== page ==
Thirteen-year-old Ezadin Mahmoud was pronounced dead on August 27th, 2014, in Portland, Maine. His heart was beating and his breath was still warm, but his brain stem had been severed. He had been practicing backflips with his brothers when he landed on his head. If radioactive tracers were inserted in his veins, it would show his blood rerouting around the swollen brain stem, like water moving around a dead log. One might note how his pupils failed to respond to light. If removed from the ventilator, his breathing would slow to a halt.

The doctors broke the news and wrote the death certificate, a tragic but closed case. However, Ezadin’s father, Mahmoud Hassen, remained unconvinced of the doctors’ verdict. In Somalia, where Ezadin’s parents grew up, death was easier to define: No heartbeat. Breath that does not return. Skin that turns pale, then purple. Death was something you could see and feel.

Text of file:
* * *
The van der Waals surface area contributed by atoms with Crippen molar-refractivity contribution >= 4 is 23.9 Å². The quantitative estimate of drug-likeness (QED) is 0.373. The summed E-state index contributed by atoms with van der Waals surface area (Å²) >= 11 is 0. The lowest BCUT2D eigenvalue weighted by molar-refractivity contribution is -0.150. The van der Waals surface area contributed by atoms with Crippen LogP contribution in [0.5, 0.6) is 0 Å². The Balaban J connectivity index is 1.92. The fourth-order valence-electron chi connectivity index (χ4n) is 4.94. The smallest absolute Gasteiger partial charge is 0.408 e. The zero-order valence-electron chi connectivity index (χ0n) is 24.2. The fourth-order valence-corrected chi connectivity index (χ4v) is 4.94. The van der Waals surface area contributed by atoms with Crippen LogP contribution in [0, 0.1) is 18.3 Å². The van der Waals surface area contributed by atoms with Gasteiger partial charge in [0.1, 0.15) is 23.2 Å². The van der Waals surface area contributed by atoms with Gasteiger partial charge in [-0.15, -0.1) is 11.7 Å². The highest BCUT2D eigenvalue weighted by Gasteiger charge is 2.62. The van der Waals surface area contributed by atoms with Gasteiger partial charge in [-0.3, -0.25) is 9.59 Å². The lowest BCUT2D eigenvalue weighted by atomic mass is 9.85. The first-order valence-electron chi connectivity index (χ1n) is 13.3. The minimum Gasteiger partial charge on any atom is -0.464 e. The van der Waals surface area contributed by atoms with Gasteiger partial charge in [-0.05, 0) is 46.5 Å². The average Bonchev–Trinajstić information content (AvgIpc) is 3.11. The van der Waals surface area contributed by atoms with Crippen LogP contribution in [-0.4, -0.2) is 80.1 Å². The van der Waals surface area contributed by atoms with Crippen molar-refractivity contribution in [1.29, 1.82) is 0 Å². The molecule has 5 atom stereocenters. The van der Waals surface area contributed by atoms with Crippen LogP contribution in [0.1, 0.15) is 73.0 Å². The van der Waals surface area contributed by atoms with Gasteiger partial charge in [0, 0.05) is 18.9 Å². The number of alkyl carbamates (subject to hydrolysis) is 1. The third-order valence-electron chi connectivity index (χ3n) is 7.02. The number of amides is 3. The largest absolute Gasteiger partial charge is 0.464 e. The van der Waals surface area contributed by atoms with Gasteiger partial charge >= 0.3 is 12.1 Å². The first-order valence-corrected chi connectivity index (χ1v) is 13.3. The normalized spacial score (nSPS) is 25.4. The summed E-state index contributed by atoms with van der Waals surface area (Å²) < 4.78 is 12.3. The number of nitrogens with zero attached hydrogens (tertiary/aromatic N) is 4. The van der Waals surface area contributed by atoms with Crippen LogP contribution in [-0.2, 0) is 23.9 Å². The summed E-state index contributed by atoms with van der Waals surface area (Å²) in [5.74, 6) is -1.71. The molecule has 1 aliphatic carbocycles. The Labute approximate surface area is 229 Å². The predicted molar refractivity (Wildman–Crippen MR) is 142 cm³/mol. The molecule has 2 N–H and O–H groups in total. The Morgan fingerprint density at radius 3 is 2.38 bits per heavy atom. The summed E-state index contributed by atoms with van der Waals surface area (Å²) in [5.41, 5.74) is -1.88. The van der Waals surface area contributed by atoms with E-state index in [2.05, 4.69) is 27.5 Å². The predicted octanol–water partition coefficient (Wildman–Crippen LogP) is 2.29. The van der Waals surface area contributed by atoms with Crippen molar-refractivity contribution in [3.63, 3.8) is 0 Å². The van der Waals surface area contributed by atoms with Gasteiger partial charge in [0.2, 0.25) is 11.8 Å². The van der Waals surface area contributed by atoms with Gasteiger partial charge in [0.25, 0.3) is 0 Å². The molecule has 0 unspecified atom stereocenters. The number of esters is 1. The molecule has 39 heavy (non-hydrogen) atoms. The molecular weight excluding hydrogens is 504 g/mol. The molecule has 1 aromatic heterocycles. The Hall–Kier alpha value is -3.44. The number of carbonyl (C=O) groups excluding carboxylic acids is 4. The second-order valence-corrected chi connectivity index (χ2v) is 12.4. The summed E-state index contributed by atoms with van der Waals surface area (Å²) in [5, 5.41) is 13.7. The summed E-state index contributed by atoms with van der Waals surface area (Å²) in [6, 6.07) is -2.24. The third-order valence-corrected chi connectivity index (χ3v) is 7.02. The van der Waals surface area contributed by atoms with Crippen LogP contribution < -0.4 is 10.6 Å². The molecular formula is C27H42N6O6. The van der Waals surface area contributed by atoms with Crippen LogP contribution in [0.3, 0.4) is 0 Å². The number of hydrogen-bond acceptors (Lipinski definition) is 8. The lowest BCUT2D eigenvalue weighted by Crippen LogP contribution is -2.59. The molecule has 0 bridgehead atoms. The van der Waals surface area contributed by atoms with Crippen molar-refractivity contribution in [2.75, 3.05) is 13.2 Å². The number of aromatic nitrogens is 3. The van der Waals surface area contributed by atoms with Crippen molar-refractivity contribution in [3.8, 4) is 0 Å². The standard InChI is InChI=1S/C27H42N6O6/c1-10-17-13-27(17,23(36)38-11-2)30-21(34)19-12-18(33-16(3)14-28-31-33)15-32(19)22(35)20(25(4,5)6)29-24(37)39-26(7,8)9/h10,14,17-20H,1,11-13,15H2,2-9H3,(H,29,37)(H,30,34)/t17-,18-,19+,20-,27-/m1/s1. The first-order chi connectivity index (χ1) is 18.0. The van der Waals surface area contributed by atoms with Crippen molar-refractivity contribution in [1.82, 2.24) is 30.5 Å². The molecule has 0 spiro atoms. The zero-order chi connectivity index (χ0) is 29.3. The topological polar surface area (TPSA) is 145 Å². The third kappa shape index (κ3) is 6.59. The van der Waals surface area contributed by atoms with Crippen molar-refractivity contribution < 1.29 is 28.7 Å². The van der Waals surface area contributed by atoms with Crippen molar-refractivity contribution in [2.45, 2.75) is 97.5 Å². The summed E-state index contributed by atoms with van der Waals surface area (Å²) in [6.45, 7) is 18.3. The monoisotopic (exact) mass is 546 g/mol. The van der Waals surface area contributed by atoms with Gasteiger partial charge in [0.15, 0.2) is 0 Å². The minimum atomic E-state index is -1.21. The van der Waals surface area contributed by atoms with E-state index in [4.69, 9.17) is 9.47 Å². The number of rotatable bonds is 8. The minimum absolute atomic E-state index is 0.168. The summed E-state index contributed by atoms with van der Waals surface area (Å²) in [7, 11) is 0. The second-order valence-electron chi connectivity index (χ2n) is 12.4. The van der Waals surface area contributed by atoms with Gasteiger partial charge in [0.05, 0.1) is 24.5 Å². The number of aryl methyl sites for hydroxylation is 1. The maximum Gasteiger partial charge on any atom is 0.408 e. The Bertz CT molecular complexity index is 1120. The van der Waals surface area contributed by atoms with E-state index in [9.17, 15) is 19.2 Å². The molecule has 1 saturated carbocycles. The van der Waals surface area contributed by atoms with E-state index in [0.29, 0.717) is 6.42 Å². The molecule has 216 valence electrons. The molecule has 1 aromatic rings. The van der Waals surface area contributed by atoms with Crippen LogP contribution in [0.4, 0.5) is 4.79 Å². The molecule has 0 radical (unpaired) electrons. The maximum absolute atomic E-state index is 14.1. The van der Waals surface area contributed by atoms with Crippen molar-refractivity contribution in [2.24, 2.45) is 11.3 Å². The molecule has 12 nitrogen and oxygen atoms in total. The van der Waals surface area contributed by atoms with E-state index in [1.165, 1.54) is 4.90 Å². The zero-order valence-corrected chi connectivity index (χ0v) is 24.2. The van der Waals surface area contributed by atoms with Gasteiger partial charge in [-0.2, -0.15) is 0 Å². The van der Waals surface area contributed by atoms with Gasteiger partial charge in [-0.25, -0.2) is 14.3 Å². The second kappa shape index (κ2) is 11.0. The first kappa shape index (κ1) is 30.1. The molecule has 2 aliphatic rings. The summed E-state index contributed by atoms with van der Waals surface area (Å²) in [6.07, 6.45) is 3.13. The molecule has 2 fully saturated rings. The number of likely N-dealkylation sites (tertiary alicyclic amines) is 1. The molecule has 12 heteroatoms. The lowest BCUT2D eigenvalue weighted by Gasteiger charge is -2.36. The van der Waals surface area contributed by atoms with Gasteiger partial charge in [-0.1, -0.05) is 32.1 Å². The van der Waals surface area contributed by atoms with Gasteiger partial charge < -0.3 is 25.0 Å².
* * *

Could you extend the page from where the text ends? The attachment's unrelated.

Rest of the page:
Like any parent, Mahmoud did not want to believe that his son was dead, but he also was not sure if taking his son off life support was in accordance with his faith. He was dead according to the doctors, but was he dead—had his soul (nafs) departed—according to Islamic law?

The family asked for some time to think it over. The doctors complied, granting them five days, but warned that it was not productive to keep their son on life support. To the physicians at Maine Medical Center, this was not a complicated death. It upset Mahmoud to see the already-prepared death certificate, finalizing his son’s death in print, when he had yet to reach a conclusion about what had happened.